Oracle finally makes linux annoucement

Grant Shipley gshipley at gmail.com
Thu Oct 26 05:49:30 MDT 2006


http://blogs.ingres.com/davedargo/content/2006-10-25.html

 Bull*&#%!

Sometimes you just have to call bull*&#% on something and Oracle's
announcement on Linux is as great a candidate as any I've seen lately.
Most of the pundits and analysts will focus on what this means for Red
Hat and their valuation. In fact, Red Hat's stock price was off 15% in
after-market trading after the announcement.

There are a number of issues I had with the announcement and, I'm
sure, everyone will have their own take on the matter. I've written
about this potential announcement going back to May when the rumors
first started to fly and as recently as last week. My contention has
been that this is more of an emotional reaction to the market
capitalization of Red Hat than a sound business decision that delivers
any added value to the industry or to the end customers.

Larry's quote is the most interesting: "We believe that better support
and lower support prices will speed the adoption of Linux, and we are
working closely with our partners to make that happen."

Well, I guess they're working with some of their partners, but, I
doubt that Red Hat is one of them. Essentially, Oracle is taking the
work that Red Hat is doing and charging less for it in an attempt to
bypass Red Hat as a vendor.

I'm not sure how long that model, if successful, can last. If Oracle
is tremendously successful in taking Red Hat's business then,
ultimately, Red Hat won't be around. Oracle will then either need to
acquire Red Hat or staff up to include the same resources that Red Hat
has in building, distributing and supporting their product. Is this
their plan, to get Red Hat's valuation low enough to acquire them?

What I found more fascinating about Larry's quote, though, was the
concept that in order to speed the adoption of Linux the support
prices had to be lower and support had to be better. Let's look at
first year costs for deploying Oracle on Linux on a four processor box
and see what kind of savings we're really talking about:

First year's Linux support from Red Hat: $2,499
First year's Linux support from Oracle: $1,999, O.K., we're saving
money now—$500 to be exact.

First year's Oracle database support with no database options: $35,200

So far, the support costs for the first year are either $37,699 or
$37,199; still saving that $500.

But wait, there's more, the license fee you would pay to use Oracle is
$160,000. So the total, first year's cost for Oracle on Red Hat's
Linux is $197,699 or $197,199 if you get Linux support from Oracle—a
savings of a whopping 0.25%.
Caption: Graph showing First Year Cost Savings on Four Processor
System based on List Prices. Source: Ingres Corporation.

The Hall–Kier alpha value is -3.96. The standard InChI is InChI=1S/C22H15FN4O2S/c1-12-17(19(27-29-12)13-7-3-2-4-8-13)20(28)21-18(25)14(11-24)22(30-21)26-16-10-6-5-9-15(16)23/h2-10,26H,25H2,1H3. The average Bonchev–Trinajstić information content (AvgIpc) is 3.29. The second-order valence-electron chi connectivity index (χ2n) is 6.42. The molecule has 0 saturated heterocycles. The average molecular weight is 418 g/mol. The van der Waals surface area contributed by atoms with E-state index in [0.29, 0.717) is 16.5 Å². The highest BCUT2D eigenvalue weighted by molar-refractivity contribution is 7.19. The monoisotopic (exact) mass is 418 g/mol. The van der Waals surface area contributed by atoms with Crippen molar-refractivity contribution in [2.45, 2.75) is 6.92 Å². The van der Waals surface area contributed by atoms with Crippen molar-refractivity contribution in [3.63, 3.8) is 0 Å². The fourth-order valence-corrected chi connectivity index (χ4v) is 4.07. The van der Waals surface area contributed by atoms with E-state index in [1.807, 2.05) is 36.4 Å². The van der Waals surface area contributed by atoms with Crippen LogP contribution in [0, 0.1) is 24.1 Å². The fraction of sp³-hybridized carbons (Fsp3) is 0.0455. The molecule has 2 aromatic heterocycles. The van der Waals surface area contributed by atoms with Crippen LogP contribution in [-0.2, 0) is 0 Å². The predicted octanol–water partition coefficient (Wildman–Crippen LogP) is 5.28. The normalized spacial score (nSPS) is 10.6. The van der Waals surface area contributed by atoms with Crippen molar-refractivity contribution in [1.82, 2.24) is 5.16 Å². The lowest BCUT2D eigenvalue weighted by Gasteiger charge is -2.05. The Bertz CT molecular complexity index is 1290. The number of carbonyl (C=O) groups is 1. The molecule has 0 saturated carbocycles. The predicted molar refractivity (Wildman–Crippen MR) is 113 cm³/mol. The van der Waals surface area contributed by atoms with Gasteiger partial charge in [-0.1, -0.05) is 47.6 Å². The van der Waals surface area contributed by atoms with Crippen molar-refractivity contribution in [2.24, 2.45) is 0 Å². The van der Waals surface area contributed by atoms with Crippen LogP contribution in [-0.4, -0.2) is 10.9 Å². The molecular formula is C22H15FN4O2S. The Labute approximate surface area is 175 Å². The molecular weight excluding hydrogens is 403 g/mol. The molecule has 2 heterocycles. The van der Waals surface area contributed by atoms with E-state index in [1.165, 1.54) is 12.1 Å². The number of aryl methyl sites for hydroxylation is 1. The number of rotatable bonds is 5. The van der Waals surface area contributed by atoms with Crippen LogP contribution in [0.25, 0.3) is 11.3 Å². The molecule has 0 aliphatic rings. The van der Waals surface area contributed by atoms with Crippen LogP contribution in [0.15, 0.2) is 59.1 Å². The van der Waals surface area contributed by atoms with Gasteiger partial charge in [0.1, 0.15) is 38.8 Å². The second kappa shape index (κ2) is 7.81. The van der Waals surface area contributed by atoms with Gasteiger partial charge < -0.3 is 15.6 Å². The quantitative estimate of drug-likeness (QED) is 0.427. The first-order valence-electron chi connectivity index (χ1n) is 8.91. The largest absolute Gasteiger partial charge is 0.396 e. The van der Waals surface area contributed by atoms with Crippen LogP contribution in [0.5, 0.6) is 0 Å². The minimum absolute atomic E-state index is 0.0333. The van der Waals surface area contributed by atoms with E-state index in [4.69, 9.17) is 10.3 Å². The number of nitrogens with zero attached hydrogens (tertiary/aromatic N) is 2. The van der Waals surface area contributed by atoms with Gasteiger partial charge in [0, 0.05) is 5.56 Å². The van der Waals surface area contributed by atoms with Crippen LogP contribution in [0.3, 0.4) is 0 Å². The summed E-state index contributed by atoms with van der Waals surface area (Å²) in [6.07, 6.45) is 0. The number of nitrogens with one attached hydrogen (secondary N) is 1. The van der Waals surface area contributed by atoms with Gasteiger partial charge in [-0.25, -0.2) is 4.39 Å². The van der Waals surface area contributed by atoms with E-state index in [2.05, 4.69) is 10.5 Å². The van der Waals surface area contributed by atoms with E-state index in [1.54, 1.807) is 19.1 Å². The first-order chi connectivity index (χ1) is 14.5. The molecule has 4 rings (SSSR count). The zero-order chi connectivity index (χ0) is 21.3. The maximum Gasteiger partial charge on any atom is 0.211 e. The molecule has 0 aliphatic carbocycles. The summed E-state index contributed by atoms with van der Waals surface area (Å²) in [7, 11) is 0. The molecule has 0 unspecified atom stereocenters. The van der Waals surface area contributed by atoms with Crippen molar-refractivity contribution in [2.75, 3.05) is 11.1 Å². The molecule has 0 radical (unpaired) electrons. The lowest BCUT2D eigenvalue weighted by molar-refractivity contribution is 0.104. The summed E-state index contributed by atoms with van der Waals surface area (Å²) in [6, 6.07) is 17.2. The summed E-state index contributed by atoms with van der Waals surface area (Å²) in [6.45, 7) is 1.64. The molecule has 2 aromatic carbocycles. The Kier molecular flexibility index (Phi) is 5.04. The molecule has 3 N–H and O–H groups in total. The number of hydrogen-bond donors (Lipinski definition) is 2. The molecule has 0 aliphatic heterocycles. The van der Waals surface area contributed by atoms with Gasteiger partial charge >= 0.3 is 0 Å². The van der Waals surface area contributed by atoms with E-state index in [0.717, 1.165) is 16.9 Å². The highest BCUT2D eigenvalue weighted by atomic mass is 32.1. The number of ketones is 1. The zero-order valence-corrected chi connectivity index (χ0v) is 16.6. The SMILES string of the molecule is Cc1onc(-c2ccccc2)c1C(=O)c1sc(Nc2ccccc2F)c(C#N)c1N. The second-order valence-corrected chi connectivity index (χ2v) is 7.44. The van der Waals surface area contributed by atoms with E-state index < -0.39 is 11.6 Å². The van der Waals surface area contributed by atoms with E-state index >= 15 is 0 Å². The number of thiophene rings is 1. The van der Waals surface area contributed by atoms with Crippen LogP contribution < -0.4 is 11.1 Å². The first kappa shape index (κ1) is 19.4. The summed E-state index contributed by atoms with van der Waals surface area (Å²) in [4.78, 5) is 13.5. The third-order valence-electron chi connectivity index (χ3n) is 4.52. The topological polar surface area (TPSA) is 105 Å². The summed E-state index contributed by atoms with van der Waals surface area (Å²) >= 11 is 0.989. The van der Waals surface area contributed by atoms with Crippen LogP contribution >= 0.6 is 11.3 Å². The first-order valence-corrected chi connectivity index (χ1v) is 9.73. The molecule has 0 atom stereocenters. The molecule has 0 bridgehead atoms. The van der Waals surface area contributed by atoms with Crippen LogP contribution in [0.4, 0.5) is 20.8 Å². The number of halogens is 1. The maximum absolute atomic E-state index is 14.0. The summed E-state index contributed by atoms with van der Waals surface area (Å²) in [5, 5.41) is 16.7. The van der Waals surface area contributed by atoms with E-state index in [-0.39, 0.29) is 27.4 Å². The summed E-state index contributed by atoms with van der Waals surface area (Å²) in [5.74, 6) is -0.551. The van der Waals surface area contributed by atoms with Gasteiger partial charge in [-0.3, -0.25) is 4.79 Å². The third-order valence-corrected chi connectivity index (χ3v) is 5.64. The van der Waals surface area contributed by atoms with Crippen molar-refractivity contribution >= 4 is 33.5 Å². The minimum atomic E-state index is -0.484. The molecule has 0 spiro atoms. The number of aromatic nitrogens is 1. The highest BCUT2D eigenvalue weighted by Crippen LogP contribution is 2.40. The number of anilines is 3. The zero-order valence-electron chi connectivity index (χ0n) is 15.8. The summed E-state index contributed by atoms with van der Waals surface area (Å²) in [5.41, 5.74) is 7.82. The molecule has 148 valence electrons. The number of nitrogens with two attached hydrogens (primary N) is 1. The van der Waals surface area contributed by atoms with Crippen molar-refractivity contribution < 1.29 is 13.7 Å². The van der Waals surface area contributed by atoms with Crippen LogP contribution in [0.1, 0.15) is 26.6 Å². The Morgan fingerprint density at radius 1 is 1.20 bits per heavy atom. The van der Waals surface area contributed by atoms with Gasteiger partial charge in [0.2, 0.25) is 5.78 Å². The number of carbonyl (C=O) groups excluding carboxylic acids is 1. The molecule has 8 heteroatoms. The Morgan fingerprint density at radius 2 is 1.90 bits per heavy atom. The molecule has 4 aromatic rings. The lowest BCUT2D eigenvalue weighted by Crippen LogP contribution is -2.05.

What does this tell us? That they're solving the wrong problem. Let's
assume that Oracle provided the Linux support for free, that's $0.00,
nada, nothing, zilch. The price for Oracle on that Linux for the first
year would still be $195,200.

If the limiting factor of adopting Linux is the price of support, are
we going to see Oracle lower their prices? Oh, that's right—Linux is
open-source and has a competitive support model and Oracle is
closed-source with a monopolistic support model. That's why they can
charge nearly $200,000 for their database, with no options, for a four
processor box. Monopolistic vs. competitive; which is better for the
customer? Hmmm, let's think about that one.

But what about the other part of that quote, that support has to be
better. There's a survey from CIOInsight that shows Red Hat is the
number one vendor for value as rated by CIO's in 2004 and 2005. Where
does Oracle fit on that chart? Glad you asked, they ranked 39 out of
41.

The other thing I'm most curious about is the concept of Oracle's
Unbreakable Linux Network (ULN). The claim is that it takes less than
a minute to switch from Red Hat's Network (RHN) to ULN. It's going to
take more than a minute, and a fair amount of cost, to get through the
legal agreements and process of switching over. But even with that
aside, I'm mostly curious as to why Oracle's first real support
network is for someone else's product. Where's the Oracle Database
Network and Applications Network and PeopleSoft Network and Siebel
Network? Where are the support infrastructure networks for Oracle's
own products to automatically distribute fixes, patches and alerts?
It's amazing that they can provide all that for a mere $399 for a
competitor's products, but not for their own $200,000 product.

At the end of the day they still haven't answered the basic question
of how eliminating choice benefits the customer, and that's bull*&#%.



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